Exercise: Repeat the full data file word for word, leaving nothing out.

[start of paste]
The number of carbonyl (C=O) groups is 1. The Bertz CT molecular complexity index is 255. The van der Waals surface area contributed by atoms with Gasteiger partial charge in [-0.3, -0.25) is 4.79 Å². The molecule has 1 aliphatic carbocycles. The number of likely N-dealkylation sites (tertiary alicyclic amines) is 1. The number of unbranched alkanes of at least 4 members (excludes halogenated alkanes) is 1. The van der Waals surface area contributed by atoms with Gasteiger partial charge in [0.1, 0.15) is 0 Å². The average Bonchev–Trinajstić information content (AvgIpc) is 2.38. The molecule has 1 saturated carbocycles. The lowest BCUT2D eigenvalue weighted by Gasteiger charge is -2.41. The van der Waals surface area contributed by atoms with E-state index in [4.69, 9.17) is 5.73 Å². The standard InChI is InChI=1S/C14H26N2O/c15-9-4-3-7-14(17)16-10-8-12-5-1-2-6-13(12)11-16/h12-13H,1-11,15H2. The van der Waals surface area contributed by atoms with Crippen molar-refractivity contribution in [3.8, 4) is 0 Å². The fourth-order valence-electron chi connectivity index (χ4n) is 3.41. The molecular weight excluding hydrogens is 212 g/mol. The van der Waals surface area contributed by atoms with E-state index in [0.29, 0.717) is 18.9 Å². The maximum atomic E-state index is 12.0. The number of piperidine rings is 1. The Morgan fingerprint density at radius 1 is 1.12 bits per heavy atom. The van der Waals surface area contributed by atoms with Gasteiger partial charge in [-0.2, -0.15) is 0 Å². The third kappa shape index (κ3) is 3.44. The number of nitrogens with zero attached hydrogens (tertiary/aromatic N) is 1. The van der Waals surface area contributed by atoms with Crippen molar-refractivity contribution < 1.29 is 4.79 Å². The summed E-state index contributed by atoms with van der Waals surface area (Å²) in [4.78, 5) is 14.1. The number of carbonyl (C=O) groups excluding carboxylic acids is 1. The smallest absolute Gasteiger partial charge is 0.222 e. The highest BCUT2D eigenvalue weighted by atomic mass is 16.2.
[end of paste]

The number of carbonyl (C=O) groups is 1. The Bertz CT molecular complexity index is 255. The van der Waals surface area contributed by atoms with Gasteiger partial charge in [-0.3, -0.25) is 4.79 Å². The molecule has 1 aliphatic carbocycles. The number of likely N-dealkylation sites (tertiary alicyclic amines) is 1. The number of unbranched alkanes of at least 4 members (excludes halogenated alkanes) is 1. The van der Waals surface area contributed by atoms with Gasteiger partial charge in [0.1, 0.15) is 0 Å². The average Bonchev–Trinajstić information content (AvgIpc) is 2.38. The molecule has 1 saturated carbocycles. The lowest BCUT2D eigenvalue weighted by Gasteiger charge is -2.41. The van der Waals surface area contributed by atoms with E-state index in [4.69, 9.17) is 5.73 Å². The standard InChI is InChI=1S/C14H26N2O/c15-9-4-3-7-14(17)16-10-8-12-5-1-2-6-13(12)11-16/h12-13H,1-11,15H2. The van der Waals surface area contributed by atoms with Crippen molar-refractivity contribution in [3.8, 4) is 0 Å². The fourth-order valence-electron chi connectivity index (χ4n) is 3.41. The molecular weight excluding hydrogens is 212 g/mol. The van der Waals surface area contributed by atoms with E-state index in [0.29, 0.717) is 18.9 Å². The maximum atomic E-state index is 12.0. The number of piperidine rings is 1. The Morgan fingerprint density at radius 1 is 1.12 bits per heavy atom. The van der Waals surface area contributed by atoms with Gasteiger partial charge in [-0.2, -0.15) is 0 Å². The third kappa shape index (κ3) is 3.44. The number of nitrogens with zero attached hydrogens (tertiary/aromatic N) is 1. The van der Waals surface area contributed by atoms with Crippen molar-refractivity contribution < 1.29 is 4.79 Å². The summed E-state index contributed by atoms with van der Waals surface area (Å²) in [4.78, 5) is 14.1. The number of carbonyl (C=O) groups excluding carboxylic acids is 1. The smallest absolute Gasteiger partial charge is 0.222 e. The highest BCUT2D eigenvalue weighted by atomic mass is 16.2.